Caffeine is generally safe for most individuals, but too much can be deadly as recent press coverage has raised concerns about the caffeine content of Panera Bread's certain popular drinks and what customers should know about the potential health effects.
According to a complaint filed on Monday, a man died of cardiac arrest after drinking three of Panera Bread's extremely caffeinated "Charged Lemonades." Parents of a college student with a cardiac problem said their daughter died after consuming one of the drinks in October. According to a Panera representative, the company "stands firmly by the safety of our products" and believes the complaints are without substance.
Senator Chuck Schumer expressed concerns about the high caffeine concentration in PRIME Energy beverages earlier this year, urging the Food and Drug Administration (FDA) to conduct an investigation.
Doctors also cautioned children against ingesting PRIME drinks — a brand co-founded by YouTube sensation Logan Paul, who is popular among adolescents and preteens — despite product labels stating that the beverages are not intended for children under the age of 18.
According to the American Academy of Paediatrics, there is no known safe caffeine intake for children, and those under the age of 12 should avoid caffeine use.
The association also recommends that children and teenagers avoid any energy drinks and that youngsters aged 12 to 18 consume no more than 100 mg of caffeine per day.
Dr Mallika Marshall told CBSnews Boston that children are especially prone to the health impacts of caffeine, which include interrupted sleep, digestive difficulties, dehydration, anxiety, jitteriness, palpitations, and elevated blood pressure. This is especially risky for youngsters who have undiagnosed or untreated cardiac problems.
The FDA states that healthy persons over the age of 18 may normally drink up to 400 milligrammes of caffeine per day — about four or five cups of coffee — without suffering harmful or unpleasant consequences.
"However, there is wide variation in both how sensitive people are to the effects of caffeine and how fast they metabolise it (break it down)," the agency notes.
According to the FDA, excessive caffeine use can result in sleeplessness, nervousness, anxiety, a high heart rate, an upset stomach, nausea, headache, and a sensation of sadness.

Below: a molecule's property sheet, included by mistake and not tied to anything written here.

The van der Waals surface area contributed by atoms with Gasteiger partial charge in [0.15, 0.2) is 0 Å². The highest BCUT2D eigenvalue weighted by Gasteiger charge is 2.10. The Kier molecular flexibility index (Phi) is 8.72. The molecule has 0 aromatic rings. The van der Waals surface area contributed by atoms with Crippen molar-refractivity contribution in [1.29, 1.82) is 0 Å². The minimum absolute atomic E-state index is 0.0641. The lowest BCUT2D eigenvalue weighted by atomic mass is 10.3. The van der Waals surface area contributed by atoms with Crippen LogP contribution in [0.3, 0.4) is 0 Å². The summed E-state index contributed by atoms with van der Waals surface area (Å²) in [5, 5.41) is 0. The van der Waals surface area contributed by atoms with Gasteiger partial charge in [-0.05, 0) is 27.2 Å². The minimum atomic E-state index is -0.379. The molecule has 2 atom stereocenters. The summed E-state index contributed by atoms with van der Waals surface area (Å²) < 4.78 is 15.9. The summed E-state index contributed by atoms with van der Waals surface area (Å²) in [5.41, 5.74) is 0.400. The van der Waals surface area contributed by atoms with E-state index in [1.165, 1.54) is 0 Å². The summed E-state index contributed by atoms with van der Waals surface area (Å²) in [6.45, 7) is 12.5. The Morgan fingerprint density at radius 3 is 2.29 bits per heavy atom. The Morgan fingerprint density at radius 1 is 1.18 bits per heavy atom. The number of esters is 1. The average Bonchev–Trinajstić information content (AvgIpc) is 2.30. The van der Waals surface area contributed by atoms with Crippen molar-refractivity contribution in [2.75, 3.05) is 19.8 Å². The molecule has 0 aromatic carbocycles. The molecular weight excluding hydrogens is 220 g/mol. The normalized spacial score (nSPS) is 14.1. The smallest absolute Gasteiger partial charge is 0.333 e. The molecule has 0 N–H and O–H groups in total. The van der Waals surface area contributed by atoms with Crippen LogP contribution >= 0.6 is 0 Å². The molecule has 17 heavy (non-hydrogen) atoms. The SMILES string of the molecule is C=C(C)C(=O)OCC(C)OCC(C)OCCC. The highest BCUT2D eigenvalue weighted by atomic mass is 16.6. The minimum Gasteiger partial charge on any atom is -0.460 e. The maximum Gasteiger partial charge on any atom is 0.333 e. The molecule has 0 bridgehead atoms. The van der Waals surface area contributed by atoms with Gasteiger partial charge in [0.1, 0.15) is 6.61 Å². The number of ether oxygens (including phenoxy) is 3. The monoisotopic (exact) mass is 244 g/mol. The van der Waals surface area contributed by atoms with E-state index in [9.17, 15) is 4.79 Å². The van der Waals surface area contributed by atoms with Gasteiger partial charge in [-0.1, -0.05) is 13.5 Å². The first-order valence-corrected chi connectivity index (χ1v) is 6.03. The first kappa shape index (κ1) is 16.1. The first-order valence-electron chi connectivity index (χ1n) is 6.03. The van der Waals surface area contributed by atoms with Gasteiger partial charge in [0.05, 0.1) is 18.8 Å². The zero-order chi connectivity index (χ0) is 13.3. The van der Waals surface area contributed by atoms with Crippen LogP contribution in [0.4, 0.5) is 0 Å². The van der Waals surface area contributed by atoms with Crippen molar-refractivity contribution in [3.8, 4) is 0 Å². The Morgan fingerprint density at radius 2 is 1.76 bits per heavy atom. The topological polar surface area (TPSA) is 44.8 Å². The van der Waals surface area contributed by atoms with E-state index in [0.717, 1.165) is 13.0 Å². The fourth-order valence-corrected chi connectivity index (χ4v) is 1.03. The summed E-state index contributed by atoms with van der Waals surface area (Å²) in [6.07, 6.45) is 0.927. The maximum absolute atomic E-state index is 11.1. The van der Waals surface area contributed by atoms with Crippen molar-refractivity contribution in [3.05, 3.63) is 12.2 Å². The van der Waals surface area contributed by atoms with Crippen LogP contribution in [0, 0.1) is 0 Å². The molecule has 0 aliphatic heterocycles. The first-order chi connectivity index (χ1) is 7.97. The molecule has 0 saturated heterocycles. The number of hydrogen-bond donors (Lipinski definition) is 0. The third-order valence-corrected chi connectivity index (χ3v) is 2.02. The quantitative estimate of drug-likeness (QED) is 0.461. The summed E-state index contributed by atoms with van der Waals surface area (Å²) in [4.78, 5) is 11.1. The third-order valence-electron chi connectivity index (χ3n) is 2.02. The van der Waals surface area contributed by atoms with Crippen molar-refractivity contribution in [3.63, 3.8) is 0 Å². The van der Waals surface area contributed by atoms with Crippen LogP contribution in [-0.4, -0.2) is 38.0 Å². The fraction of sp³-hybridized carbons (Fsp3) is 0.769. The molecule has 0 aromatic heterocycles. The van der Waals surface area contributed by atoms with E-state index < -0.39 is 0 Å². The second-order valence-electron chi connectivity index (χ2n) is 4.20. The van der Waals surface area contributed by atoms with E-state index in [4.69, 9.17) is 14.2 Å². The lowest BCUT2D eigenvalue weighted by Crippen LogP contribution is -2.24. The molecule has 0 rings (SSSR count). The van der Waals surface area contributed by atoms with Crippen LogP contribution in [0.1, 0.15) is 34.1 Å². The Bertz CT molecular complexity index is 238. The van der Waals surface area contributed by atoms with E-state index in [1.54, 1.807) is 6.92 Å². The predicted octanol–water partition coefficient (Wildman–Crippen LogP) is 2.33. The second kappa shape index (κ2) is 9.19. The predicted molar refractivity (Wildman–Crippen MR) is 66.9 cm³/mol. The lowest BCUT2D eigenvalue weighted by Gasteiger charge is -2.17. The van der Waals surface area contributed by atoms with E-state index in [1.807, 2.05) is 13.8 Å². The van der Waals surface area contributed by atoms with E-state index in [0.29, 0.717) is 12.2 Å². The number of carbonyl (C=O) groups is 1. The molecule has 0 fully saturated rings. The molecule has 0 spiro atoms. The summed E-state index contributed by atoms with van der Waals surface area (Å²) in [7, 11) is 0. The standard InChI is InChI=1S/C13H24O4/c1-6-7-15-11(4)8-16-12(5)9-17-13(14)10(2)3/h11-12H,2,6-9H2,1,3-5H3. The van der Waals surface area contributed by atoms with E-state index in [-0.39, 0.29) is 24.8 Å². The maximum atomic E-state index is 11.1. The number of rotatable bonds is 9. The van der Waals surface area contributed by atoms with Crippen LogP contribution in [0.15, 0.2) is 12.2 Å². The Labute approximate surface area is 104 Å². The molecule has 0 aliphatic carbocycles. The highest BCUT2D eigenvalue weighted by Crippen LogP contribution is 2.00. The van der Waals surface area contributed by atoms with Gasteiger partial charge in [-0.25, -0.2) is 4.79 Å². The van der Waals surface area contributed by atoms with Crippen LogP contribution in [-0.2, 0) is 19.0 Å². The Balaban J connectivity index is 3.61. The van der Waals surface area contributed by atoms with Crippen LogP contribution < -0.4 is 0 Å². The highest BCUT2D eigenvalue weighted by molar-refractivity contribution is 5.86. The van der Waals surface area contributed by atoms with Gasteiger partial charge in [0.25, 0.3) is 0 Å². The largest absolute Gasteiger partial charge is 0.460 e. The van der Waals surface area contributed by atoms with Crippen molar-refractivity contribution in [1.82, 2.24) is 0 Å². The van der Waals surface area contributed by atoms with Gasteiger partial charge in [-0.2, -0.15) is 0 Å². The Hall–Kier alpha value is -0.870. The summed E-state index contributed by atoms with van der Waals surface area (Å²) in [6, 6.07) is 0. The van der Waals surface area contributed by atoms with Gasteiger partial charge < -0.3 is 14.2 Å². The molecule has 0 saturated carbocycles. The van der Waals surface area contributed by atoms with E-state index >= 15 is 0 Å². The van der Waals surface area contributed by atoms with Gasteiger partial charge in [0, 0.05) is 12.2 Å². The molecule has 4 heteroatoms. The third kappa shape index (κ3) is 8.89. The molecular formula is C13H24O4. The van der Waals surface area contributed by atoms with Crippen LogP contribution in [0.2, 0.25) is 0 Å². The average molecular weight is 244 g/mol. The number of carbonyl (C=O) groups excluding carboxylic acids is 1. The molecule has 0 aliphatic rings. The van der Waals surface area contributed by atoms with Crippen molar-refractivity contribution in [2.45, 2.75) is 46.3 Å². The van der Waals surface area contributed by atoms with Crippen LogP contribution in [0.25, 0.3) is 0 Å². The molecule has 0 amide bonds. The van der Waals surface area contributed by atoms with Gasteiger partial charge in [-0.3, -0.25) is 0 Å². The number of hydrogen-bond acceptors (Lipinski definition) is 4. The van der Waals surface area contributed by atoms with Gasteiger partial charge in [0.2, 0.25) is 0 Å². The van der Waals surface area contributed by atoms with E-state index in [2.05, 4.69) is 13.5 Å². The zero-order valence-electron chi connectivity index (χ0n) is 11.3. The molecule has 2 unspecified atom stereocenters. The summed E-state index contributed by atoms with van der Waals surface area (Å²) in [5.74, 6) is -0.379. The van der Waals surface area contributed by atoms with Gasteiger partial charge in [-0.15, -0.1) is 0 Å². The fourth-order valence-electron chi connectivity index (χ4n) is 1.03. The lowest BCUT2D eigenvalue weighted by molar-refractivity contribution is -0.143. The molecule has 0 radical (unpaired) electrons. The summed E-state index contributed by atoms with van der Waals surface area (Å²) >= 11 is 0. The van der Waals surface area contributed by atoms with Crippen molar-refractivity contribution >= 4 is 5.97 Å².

Caffeine toxicity can develop at greater doses, approximately 1,200 milligrammes, according to Dr Randy Peters of Allegheny Health Network, who spoke to CBS news Pittsburgh recently.
"Now we're talking about outright (heart) palpitations, tremors, shakiness, maybe even panic attacks, if not anxiety," Peters warned.
Panera Bread's Charged Sips beverages come in a variety of flavours, including Strawberry Lemon Mint Charged Lemonade, Mango Yuzu Citrus Charged Lemonade, and Blood Orange Charged Splash, all of which contain high quantities of caffeine.
According to the lawsuits and the company's website, a large 30-ounce Mango Yuzu Citrus Charged Lemonade includes 390 milligrammes of caffeine and 124 grammes of sugar. According to another Panera website, the identical product and size include 235 milligrammes of caffeine and 74 grammes of sugar. According to Panera, the increased caffeine and sugar values entail the same product without ice.
Caffeine levels for a typical 20-ounce dish range from 157 to 260 milligrammes on Panera's website.
In comparison, a cup of coffee has around 100 milligrammes of caffeine. "That's an 8-ounce cup of coffee, not a grande with three shots of espresso," Peters said. A 16-ounce can of Monster Energy drink has 160 milligrammes of caffeine, whereas an 8.4-ounce can of Red Bull contains 80 milligrammes.
"Consume in moderation," says a sign over the drink selections on Panera's website. "NOT RECOMMENDED FOR children, people sensitive to caffeine, pregnant or nursing women."